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Title: A Monte Carlo Calculation of Muon Flux at Ground Level from Primary Cosmic Gamma Rays

Abstract

The Monte Carlo program FLUKA was used to calculate the number of muons reaching detection level in events initiated by primary cosmic gamma ray interactions in the atmosphere. The calculation was motivated by the desire to gauge the sensitivity of arrays like that of Project GRAND to primary gamma cosmic rays while measuring single muons at detection level. Because direct gamma pair production is not a significant source of muons, normally the presence of muons is not considered as a signal for gamma rays. However, due to their non-negligible cross section for hadron production, high-energy gamma rays can initiate hadronic showers containing a large number of pions. These can decay producing secondary muons which then have a good chance of reaching detection level. The complete kinetic energy and space distribution of such muons can be predicted by simulating in detail the whole process by means of Monte Carlo techniques. However, the code used must be capable of handling both hadron-nucleus and photon-nucleus interactions. Unlike most available Monte Carlo particle transport programs, such interactions are implemented in FLUKA, up to several tens of TeV, based on Dual Parton and Vector Meson Dominance models. The FLUKA capability to describe hadronic cascades generatedmore » in the atmosphere by primary cosmic hadrons has already been shown in several studies. In the present paper, the investigation has been extended to primary gamma rays. The number of muons per photon is presented as a function of the primary energy in the region between 3 GeV and 10 TeV. As the energy of primary photons rises, their flux falls, whereas the number of muons per gamma rises. Combining these two effects, it can be predicted that gamma ray energies in the 30 GeV region produce the most muons at detection level. The radial and kinetic energy distributions of the muons are also presented.« less

Authors:
Publication Date:
Research Org.:
Stanford Linear Accelerator Center, Menlo Park, CA (US)
Sponsoring Org.:
USDOE Office of Energy Research (ER) (US)
OSTI Identifier:
10509
Report Number(s):
SLAC-PUB-8148
TRN: US0103574
DOE Contract Number:  
AC03-76SF00515
Resource Type:
Technical Report
Resource Relation:
Other Information: PBD: 27 Aug 1999
Country of Publication:
United States
Language:
English
Subject:
72 PHYSICS OF ELEMENTARY PARTICLES AND FIELDS; COSMIC PHOTONS; CROSS SECTIONS; DETECTION; GROUND LEVEL; HADRONS; KINETIC ENERGY; MUONS; PAIR PRODUCTION; MONTE CARLO METHOD; ENERGY RANGE

Citation Formats

Fasso, Alberto. A Monte Carlo Calculation of Muon Flux at Ground Level from Primary Cosmic Gamma Rays. United States: N. p., 1999. Web. doi:10.2172/10509.
Fasso, Alberto. A Monte Carlo Calculation of Muon Flux at Ground Level from Primary Cosmic Gamma Rays. United States. doi:10.2172/10509.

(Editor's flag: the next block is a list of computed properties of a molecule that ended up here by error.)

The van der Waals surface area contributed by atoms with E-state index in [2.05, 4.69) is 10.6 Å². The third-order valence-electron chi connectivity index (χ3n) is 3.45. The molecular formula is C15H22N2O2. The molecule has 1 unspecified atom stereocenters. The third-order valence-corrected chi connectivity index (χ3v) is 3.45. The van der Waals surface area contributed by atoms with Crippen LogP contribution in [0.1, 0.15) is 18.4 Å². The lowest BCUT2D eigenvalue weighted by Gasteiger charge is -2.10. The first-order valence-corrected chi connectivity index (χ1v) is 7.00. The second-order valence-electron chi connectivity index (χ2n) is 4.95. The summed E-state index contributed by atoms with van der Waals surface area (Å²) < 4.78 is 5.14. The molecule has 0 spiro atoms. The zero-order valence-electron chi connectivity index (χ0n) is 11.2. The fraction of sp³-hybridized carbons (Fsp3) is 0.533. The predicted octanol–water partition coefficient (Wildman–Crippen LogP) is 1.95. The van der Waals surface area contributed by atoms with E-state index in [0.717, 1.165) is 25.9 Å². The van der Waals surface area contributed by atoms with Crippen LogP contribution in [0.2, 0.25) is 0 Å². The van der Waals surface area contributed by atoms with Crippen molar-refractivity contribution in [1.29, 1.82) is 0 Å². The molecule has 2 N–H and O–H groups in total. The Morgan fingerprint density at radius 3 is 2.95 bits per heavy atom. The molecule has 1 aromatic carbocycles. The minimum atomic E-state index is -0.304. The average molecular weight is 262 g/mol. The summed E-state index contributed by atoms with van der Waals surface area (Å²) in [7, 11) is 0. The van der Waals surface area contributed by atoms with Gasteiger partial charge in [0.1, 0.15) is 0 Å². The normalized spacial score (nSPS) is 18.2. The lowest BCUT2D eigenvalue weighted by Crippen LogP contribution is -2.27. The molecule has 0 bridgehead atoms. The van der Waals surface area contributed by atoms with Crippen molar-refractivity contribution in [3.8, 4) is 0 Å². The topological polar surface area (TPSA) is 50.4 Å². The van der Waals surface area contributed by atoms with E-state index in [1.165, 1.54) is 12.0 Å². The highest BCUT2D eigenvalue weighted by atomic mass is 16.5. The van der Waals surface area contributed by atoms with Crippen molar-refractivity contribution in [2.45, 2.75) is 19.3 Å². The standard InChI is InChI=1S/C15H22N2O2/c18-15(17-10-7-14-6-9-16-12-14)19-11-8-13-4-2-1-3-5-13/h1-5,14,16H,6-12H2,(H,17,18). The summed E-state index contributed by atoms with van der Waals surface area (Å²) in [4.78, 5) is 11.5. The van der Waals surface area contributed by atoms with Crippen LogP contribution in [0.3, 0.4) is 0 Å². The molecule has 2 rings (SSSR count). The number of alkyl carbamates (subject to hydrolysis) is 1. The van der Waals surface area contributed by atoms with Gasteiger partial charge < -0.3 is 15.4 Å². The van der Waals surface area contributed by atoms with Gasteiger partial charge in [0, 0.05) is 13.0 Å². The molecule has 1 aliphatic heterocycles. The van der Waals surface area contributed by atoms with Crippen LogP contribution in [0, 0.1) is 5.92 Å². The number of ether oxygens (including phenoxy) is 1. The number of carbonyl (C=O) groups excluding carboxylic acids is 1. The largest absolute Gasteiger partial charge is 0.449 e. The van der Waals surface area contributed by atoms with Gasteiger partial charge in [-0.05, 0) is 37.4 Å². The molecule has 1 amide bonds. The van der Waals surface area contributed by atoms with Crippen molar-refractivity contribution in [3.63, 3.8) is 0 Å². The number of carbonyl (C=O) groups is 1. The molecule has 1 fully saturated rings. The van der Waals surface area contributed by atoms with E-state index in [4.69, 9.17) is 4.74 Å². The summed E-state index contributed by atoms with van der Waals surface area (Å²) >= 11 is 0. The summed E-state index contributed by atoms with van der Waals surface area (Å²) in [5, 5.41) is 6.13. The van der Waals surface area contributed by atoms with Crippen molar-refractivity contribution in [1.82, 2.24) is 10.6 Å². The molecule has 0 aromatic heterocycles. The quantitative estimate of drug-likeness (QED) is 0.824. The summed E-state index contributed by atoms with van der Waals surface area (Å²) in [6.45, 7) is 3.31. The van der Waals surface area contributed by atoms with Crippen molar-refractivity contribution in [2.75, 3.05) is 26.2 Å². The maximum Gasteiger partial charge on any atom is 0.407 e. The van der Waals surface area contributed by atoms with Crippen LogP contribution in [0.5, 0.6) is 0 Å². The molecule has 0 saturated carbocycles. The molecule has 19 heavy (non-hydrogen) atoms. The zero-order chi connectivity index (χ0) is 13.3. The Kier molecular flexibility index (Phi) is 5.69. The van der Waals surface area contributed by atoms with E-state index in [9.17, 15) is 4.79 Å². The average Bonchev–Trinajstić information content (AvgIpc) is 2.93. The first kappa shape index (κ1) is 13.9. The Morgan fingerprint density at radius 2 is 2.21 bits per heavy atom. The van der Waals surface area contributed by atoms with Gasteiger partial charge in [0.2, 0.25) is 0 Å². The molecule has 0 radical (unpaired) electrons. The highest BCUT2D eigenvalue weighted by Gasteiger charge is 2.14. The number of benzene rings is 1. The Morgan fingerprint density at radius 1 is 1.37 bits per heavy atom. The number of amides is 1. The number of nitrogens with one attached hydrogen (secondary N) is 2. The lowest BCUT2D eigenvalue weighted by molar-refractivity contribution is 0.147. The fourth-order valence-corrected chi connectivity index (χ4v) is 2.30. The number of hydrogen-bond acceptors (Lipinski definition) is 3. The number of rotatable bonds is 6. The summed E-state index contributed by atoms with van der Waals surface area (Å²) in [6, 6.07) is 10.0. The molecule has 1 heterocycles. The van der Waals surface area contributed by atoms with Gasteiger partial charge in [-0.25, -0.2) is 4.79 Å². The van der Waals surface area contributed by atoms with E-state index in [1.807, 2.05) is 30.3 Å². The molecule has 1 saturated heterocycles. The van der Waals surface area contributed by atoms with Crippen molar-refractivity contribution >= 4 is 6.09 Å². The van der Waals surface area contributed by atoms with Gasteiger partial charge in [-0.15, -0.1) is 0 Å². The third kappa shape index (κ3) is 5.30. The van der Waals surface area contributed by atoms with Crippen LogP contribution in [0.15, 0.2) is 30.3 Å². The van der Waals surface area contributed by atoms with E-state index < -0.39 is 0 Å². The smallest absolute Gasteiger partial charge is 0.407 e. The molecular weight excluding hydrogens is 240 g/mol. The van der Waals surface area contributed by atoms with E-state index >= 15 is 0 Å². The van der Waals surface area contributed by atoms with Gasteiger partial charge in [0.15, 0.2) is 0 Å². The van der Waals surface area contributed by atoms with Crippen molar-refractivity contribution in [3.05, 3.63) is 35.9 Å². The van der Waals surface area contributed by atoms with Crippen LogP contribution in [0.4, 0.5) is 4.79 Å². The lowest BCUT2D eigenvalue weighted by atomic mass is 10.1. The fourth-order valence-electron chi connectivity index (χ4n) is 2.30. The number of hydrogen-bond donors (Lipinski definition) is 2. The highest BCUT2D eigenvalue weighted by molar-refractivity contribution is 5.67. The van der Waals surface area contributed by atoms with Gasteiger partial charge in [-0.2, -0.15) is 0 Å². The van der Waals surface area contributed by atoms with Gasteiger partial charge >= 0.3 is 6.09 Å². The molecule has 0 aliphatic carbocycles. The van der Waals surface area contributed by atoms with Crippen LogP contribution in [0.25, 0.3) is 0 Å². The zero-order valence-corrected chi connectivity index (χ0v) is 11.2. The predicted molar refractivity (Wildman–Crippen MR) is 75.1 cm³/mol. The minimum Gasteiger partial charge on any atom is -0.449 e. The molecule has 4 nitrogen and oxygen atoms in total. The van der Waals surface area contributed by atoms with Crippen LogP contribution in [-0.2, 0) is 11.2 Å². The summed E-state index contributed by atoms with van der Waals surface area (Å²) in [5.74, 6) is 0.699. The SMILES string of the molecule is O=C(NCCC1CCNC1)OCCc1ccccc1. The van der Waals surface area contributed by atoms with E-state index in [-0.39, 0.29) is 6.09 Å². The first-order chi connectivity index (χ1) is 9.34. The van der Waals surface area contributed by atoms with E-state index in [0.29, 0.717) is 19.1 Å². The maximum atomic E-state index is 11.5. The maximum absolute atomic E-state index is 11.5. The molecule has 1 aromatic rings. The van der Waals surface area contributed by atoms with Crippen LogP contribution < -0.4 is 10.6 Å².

Fasso, Alberto. Fri . "A Monte Carlo Calculation of Muon Flux at Ground Level from Primary Cosmic Gamma Rays". United States. doi:10.2172/10509. https://www.osti.gov/servlets/purl/10509.
@article{osti_10509,
title = {A Monte Carlo Calculation of Muon Flux at Ground Level from Primary Cosmic Gamma Rays},
author = {Fasso, Alberto},
abstractNote = {The Monte Carlo program FLUKA was used to calculate the number of muons reaching detection level in events initiated by primary cosmic gamma ray interactions in the atmosphere. The calculation was motivated by the desire to gauge the sensitivity of arrays like that of Project GRAND to primary gamma cosmic rays while measuring single muons at detection level. Because direct gamma pair production is not a significant source of muons, normally the presence of muons is not considered as a signal for gamma rays. However, due to their non-negligible cross section for hadron production, high-energy gamma rays can initiate hadronic showers containing a large number of pions. These can decay producing secondary muons which then have a good chance of reaching detection level. The complete kinetic energy and space distribution of such muons can be predicted by simulating in detail the whole process by means of Monte Carlo techniques. However, the code used must be capable of handling both hadron-nucleus and photon-nucleus interactions. Unlike most available Monte Carlo particle transport programs, such interactions are implemented in FLUKA, up to several tens of TeV, based on Dual Parton and Vector Meson Dominance models. The FLUKA capability to describe hadronic cascades generated in the atmosphere by primary cosmic hadrons has already been shown in several studies. In the present paper, the investigation has been extended to primary gamma rays. The number of muons per photon is presented as a function of the primary energy in the region between 3 GeV and 10 TeV. As the energy of primary photons rises, their flux falls, whereas the number of muons per gamma rises. Combining these two effects, it can be predicted that gamma ray energies in the 30 GeV region produce the most muons at detection level. The radial and kinetic energy distributions of the muons are also presented.},
doi = {10.2172/10509},
journal = {},
number = ,
volume = ,
place = {United States},
year = {1999},
month = {8}
}

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